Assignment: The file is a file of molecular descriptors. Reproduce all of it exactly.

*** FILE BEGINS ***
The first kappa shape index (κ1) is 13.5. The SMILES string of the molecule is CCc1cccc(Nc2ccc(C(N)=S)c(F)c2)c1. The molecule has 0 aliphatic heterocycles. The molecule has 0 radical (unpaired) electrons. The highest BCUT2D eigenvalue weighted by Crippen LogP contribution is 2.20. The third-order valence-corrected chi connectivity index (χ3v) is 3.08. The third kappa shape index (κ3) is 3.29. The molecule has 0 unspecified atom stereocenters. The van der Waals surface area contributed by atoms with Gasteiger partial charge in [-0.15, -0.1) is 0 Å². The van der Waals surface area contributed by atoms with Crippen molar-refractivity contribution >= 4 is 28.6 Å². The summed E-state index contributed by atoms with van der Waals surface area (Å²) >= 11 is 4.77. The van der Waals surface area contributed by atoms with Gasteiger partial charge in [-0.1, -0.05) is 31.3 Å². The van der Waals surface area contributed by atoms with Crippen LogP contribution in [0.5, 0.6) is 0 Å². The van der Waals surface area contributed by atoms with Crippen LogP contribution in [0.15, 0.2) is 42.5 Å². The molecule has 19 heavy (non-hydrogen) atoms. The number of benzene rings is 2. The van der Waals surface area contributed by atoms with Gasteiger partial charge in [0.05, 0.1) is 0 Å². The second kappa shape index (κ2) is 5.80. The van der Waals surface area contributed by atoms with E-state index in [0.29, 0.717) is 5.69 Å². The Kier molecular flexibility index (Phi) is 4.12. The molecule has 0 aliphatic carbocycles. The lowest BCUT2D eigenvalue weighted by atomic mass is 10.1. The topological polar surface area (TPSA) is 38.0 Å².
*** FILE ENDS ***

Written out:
The first kappa shape index (κ1) is 13.5. The SMILES string of the molecule is CCc1cccc(Nc2ccc(C(N)=S)c(F)c2)c1. The molecule has 0 aliphatic heterocycles. The molecule has 0 radical (unpaired) electrons. The highest BCUT2D eigenvalue weighted by Crippen LogP contribution is 2.20. The third-order valence-corrected chi connectivity index (χ3v) is 3.08. The third kappa shape index (κ3) is 3.29. The molecule has 0 unspecified atom stereocenters. The van der Waals surface area contributed by atoms with Gasteiger partial charge in [-0.15, -0.1) is 0 Å². The van der Waals surface area contributed by atoms with Crippen molar-refractivity contribution >= 4 is 28.6 Å². The summed E-state index contributed by atoms with van der Waals surface area (Å²) >= 11 is 4.77. The van der Waals surface area contributed by atoms with Gasteiger partial charge in [-0.1, -0.05) is 31.3 Å². The van der Waals surface area contributed by atoms with Crippen LogP contribution in [0.5, 0.6) is 0 Å². The van der Waals surface area contributed by atoms with Crippen LogP contribution in [0.15, 0.2) is 42.5 Å². The molecule has 19 heavy (non-hydrogen) atoms. The number of benzene rings is 2. The van der Waals surface area contributed by atoms with Gasteiger partial charge in [0.05, 0.1) is 0 Å². The second kappa shape index (κ2) is 5.80. The van der Waals surface area contributed by atoms with E-state index in [0.29, 0.717) is 5.69 Å². The Kier molecular flexibility index (Phi) is 4.12. The molecule has 0 aliphatic carbocycles. The lowest BCUT2D eigenvalue weighted by atomic mass is 10.1. The topological polar surface area (TPSA) is 38.0 Å².